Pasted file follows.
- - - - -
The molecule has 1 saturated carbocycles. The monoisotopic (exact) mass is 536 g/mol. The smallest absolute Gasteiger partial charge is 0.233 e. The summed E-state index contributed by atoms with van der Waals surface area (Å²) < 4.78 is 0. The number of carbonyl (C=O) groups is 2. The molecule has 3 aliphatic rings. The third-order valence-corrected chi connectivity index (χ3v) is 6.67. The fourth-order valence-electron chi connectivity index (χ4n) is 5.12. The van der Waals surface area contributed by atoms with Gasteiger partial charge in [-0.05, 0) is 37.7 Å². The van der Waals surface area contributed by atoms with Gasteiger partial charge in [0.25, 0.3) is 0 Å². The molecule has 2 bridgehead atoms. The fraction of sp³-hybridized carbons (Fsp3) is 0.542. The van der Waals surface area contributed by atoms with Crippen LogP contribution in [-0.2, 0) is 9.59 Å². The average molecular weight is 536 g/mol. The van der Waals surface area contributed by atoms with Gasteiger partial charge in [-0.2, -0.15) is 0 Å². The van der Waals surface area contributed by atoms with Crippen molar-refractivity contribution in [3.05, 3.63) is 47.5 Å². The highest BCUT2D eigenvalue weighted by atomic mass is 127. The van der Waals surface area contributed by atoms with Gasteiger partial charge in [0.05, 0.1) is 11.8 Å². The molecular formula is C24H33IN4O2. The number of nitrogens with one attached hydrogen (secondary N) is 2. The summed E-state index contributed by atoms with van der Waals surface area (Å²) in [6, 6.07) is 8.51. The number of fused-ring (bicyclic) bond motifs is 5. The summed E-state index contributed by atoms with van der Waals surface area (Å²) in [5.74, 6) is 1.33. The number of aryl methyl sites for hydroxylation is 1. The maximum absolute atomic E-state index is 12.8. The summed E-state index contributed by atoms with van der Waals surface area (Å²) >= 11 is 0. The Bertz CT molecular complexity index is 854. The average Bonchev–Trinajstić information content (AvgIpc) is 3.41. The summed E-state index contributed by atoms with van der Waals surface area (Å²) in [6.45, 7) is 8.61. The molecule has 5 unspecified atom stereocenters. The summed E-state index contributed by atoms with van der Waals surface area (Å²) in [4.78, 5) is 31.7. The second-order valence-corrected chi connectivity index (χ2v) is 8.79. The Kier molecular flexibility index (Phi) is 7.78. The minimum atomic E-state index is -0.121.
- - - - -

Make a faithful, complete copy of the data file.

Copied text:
The molecule has 1 saturated carbocycles. The monoisotopic (exact) mass is 536 g/mol. The smallest absolute Gasteiger partial charge is 0.233 e. The summed E-state index contributed by atoms with van der Waals surface area (Å²) < 4.78 is 0. The number of carbonyl (C=O) groups is 2. The molecule has 3 aliphatic rings. The third-order valence-corrected chi connectivity index (χ3v) is 6.67. The fourth-order valence-electron chi connectivity index (χ4n) is 5.12. The van der Waals surface area contributed by atoms with Gasteiger partial charge in [-0.05, 0) is 37.7 Å². The van der Waals surface area contributed by atoms with Gasteiger partial charge in [0.25, 0.3) is 0 Å². The molecule has 2 bridgehead atoms. The fraction of sp³-hybridized carbons (Fsp3) is 0.542. The van der Waals surface area contributed by atoms with Crippen LogP contribution in [-0.2, 0) is 9.59 Å². The average molecular weight is 536 g/mol. The van der Waals surface area contributed by atoms with Gasteiger partial charge in [-0.2, -0.15) is 0 Å². The van der Waals surface area contributed by atoms with Crippen molar-refractivity contribution in [3.05, 3.63) is 47.5 Å². The highest BCUT2D eigenvalue weighted by atomic mass is 127. The van der Waals surface area contributed by atoms with Gasteiger partial charge in [0.05, 0.1) is 11.8 Å². The molecular formula is C24H33IN4O2. The number of nitrogens with one attached hydrogen (secondary N) is 2. The summed E-state index contributed by atoms with van der Waals surface area (Å²) in [6, 6.07) is 8.51. The number of fused-ring (bicyclic) bond motifs is 5. The summed E-state index contributed by atoms with van der Waals surface area (Å²) in [5.74, 6) is 1.33. The number of aryl methyl sites for hydroxylation is 1. The maximum absolute atomic E-state index is 12.8. The summed E-state index contributed by atoms with van der Waals surface area (Å²) >= 11 is 0. The Bertz CT molecular complexity index is 854. The average Bonchev–Trinajstić information content (AvgIpc) is 3.41. The summed E-state index contributed by atoms with van der Waals surface area (Å²) in [6.45, 7) is 8.61. The molecule has 5 unspecified atom stereocenters. The summed E-state index contributed by atoms with van der Waals surface area (Å²) in [4.78, 5) is 31.7. The second-order valence-corrected chi connectivity index (χ2v) is 8.79. The Kier molecular flexibility index (Phi) is 7.78. The minimum atomic E-state index is -0.121.